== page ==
Prisoners of the Ghostland (2021) ☆☆1/2(2.5/4): Cage in Sonoland

Sion Sono’s latest film “Prisoners of the Ghostland” looks like an ideal combination between two different figures who have respectively been known well for going wild and crazy in each own way. While Sono has surely impressed us with a number of loony and disturbing works such as “Cold Fish” (2010) and “Why Don’t You Play in Hell?” (2013), his leading actor Nicholas Cage has been quite bold and fearless regardless of whether his movies are good or bad, and I and others surely expected a lot from their collaboration.

However, sadly, “Prisoners of the Ghostland” turns out to be not as wild and explosive as we can hope from Sono and Cage. While they and the other cast and crew members around them are surely willing to go wild right from the start, the movie is often hampered by its uneven storytelling and weak characterization, and we are just mildly amused at times by its deliberately whimsical exaggeration of style and mood.

The movie is set in a bluntly anachronistic world located somewhere in Japan, and it promptly thrusts us into this crazy strange world where old and modern elements of the Japanese society are casually mixed along with some element from the Old American West. While there are a bunch of geishas and samurais on one hand, there are also a group of gunslingers on the other hand, and they are all ruled by a sleazy American dude who is simply called “The Governor” (Bill Moseley). When one of his “granddaughters” manages to escape at one night, the Governor is not so pleased at all, and he is already determined to get her back by any means necessary.

And he happens to have the right guy for that. That person, played by Cage, has been incarcerated for many years due to a bank robbery, which was gone horribly gone wrong for him and his accomplice as shown to us during the opening part of the film. When the Governor promises freedom to him in exchange of getting that woman back to the Governor, our nameless hero is not so eager to say the least, but, alas, he soon finds that he has no choice once the Governor has him wear a special suit which will probably take you back to the similar setting of John Carpenter’s “Escape from New York” (1981).

Even at that point, the movie does not hesitate to baffle and strike us, and we are accordingly served with small and big loony moments. While I like the striking color scheme of the bank robbery scene, I also enjoy several surrealistic moments including the sudden appearance of a rather catchy song, and Cage, who looks as straight as possible in front of all these and other crazy elements in the film, contributes extra silliness to the movie when his character decides to use a far plainer vehicle than a fancy sports car given to him for accomplishing the mission out there.

After our hero leaves for a wasteland area where that woman, who is named Bernice (Soifa Boutella), ran away, the movie becomes more decidedly unrealistic as building up another stranger world around our hero. As explained to us later in the story, there was a disastrous accident involved with the radioactive waste from some nuclear power plant, and its victims were turned into a sort of radioactive ghosts who have isolated that area from the outside world. While she succeeded in getting away from the Governor, Bernice is now trapped in this wasteland region along with many of its gloomy denizens, and the movie has some naughty fun with how these people are miserably coping with their hopeless status which may continue forever till their death. At one point, we see a bunch of them struggling to stop a big clock from working second by second, and that is certainly an amusing sight for us even though we cannot totally understand what is really the point of this Sisyphean work.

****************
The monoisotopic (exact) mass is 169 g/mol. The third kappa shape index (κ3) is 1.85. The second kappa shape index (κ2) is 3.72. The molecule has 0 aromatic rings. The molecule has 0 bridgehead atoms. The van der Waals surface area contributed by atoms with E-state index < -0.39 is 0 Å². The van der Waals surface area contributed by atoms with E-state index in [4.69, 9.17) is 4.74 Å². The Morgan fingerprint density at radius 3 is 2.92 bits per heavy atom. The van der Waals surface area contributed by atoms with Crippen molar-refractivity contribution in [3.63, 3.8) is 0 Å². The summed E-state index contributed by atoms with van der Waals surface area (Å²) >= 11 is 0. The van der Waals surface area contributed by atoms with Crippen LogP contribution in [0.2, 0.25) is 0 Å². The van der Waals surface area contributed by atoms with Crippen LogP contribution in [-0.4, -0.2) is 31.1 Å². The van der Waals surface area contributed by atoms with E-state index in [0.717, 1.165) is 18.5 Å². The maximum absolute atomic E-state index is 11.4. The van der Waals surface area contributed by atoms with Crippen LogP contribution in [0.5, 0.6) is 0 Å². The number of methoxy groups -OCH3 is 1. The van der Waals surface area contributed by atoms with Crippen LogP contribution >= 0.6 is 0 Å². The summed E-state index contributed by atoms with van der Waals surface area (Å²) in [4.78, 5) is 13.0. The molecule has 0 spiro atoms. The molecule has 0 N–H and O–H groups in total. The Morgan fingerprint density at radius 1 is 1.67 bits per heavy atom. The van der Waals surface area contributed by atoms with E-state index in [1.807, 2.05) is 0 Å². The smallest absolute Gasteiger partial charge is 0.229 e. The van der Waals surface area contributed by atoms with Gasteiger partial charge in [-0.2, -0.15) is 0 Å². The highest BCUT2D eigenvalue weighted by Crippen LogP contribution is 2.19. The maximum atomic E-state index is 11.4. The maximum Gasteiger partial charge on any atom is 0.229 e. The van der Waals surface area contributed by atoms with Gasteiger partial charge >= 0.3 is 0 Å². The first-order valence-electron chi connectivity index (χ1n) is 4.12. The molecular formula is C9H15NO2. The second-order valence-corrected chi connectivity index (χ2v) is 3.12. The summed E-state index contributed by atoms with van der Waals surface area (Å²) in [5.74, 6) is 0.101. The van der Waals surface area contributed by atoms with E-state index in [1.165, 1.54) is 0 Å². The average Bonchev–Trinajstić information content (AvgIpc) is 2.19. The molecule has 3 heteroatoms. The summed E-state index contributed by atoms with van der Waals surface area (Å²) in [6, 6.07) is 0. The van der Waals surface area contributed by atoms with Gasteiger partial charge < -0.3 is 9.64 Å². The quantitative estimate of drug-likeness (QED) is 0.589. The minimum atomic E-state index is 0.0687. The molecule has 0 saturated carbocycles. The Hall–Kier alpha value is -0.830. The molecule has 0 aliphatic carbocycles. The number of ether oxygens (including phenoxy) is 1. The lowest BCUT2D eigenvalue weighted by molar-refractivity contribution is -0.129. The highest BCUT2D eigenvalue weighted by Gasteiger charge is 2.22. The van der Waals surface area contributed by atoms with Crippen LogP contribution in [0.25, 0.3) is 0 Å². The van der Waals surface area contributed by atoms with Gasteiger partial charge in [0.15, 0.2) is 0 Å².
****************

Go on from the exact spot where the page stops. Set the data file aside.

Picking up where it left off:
While continuing to do these and many other stuffs around here and there, the movie unfortunately comes to lose its narrative focus and momentum, and we become more aware of the contrived aspects of its story and characters. Although Cage tries his best, his character remains rather flat and bland in my humble opinion, and the movie does not even give him enough chances to go as wild and crazy as we can expect from him. Yes, I actually chuckled a bit as watching a little gory moment involved with his character’s certain body part, but the movie does not go further than that to my disappointment, and it merely comes to spin its wheels as monotonously mired in its excessive exercise in style.

In case of the other main cast members in the film, most of them are wasted in their cardboard roles. Sofia Boutella brings some spirit and personality to her superficial role, but the movie under-utilizes her to my disappointment, and the movie actually made me miss when she mercilessly wielded a pair of blades in “Kingsmen: the Secret Service” (2015). In case of Bill Moseley and Nick Cassavetes, they are as hammy as required by their caricature characters, and Tak Sakaguchi and Yuzuka Nakaya manage to leave some impression as two crucial Japanese characters in the story.

Although it is at least less boring than Sono’s previous film “The Forest of Love” (2019), “Prisoners of the Ghostland” is still a misfire which fails to be as entertaining as it could be, and my dissatisfaction with its overall result still lingers on me even at this point. The movie is as distinctive as Sono’s other works, but I would rather recommend you to watch “Why Don’t You Play in Hell?” instead, and I also want to point out that Cage was more entertainingly wild in “Mandy” (2018). Believe me, you will have a more satisfying time with either of these two better films.

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